Welcoming guests and the campus community with a brass ensemble, Belmont University celebrated today the official grand opening of the new McAfee Concert Hall. Originally built in the 1950s, the building located at 2100 Belmont Blvd. served in recent years as a rehearsal, classroom and practice space for many Belmont music groups as well as the main sanctuary for Belmont Heights Baptist Church. The University purchased the property from the church in 2003, but Belmont Heights continues to meet in the complex. In summer 2011, Belmont began a $9 million renovation of the space in order to provide the campus a new, large concert venue suitable for acoustic performances. The building is now named in honor of the McAfee family, who has supported Belmont University for years and provided the lead gift for the project.
Belmont President Dr. Bob Fisher said, “We are incredibly grateful to the McAfee family for their generous gift to make this venue possible. Their commitment to the university has enabled us to build a concert space that matches the high quality of our music programs, and one that will appropriately showcase the amazing talent of our performing arts students. My hope is that the entire Nashville community will be able to enjoy the inspired concerts that will occur in this beautiful new hall.”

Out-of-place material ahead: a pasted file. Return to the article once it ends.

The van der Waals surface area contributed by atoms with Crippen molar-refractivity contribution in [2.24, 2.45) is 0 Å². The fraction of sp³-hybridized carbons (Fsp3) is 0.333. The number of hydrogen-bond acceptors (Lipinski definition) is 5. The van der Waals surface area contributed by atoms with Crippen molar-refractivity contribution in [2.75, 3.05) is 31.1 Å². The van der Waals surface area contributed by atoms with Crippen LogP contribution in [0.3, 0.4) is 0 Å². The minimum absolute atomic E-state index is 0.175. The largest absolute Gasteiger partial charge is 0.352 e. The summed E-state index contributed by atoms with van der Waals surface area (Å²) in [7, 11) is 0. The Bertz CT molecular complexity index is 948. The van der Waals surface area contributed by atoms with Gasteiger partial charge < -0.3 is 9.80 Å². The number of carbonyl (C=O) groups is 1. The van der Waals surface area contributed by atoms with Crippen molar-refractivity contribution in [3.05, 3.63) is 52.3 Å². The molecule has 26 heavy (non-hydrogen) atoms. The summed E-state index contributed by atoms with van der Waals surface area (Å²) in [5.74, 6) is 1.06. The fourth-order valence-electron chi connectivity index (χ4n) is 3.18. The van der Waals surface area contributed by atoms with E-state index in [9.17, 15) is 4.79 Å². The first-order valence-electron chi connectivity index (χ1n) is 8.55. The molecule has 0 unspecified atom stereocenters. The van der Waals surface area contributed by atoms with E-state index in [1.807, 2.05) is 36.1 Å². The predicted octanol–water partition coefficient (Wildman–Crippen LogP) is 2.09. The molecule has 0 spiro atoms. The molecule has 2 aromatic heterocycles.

Lead donor Carolyn McAfee has served on Belmont’s Board of Trustees since 2006, and her late husband Jim, president and CEO of Hallmark Systems Inc., served on the board from 2002 until his untimely death in 2004. In addition to their time on the board, the McAfees also support Belmont through an endowed scholarship in their name for School of Music students with a major in organ or classical music. (more…)
Tickets still available for Saturday night’s President’s Concert